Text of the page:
Earlier today I clicked a link to a presentation about planned changes in DNS policy [backup] at ICANN. The presentation was made by Johan Ihrén at Autonomica, (they provide
i.root-servers.net. Netnod/Autonomica criticise the new TLD policy (which was decided on in June 2008?) rather intensely – though they are even a bit too restrictive for my taste. But I suppose you can’t be too harsh on a public presentation. The presentation also links statements from Microsoft, Lego, Verizon, The Danish government, NTIA, The Vatican, The GAC, More NTIA and also DOJ and notes that there are several others.
The new policy means that anyone with enough cash can register a top level domain name. Up until now, top level domains have been rather restricted. 2-letter country codes, certain special domains like .net, .com and .org are the most common. Then there have been recent additions with .name, .info, .museum and even one I hadn’t heard about until yesterday: .coop.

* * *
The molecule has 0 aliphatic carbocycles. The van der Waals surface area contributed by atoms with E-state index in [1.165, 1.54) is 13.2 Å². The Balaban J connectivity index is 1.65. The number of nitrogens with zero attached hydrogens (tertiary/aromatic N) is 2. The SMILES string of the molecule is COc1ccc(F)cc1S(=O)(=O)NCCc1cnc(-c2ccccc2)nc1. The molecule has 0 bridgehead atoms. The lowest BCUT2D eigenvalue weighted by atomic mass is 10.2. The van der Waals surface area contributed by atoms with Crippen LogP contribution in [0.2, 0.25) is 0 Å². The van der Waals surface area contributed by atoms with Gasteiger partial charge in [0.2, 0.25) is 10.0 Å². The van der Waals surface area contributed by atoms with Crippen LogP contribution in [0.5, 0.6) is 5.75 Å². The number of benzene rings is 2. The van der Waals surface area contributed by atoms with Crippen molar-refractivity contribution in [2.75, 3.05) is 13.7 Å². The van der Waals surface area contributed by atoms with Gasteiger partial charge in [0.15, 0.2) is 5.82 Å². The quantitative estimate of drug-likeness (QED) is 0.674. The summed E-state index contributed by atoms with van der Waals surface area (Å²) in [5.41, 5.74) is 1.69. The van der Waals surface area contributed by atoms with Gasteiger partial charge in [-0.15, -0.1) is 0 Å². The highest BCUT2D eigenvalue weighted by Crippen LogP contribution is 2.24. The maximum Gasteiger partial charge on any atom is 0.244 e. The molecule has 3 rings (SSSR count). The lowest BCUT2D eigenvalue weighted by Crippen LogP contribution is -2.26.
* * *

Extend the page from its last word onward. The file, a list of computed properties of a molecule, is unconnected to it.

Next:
There are several good arguments in Johan Ihréns presentation, I recommend you to read it. I’m a proponent of simplicity and methods which won’t confuse people. Having a flat namespace for DNS complicates both these ideals. Having every international company run around wanting their own name as a top level domain name will be worse than just getting one of the few .com/.net addresses – or national ones for that matter. See the slide for “How to Treat an Addict“.
Also, what happens if it turns out to be a bad idea to deregulate the DNS – which everyone who’s not employed in marketing seems to think? How do you roll back to the old policy, when the domain name system already has been trashed? That’ll be harder to do cleanly than simply lure the ICANN board into the new system with $185,000 USD application fees…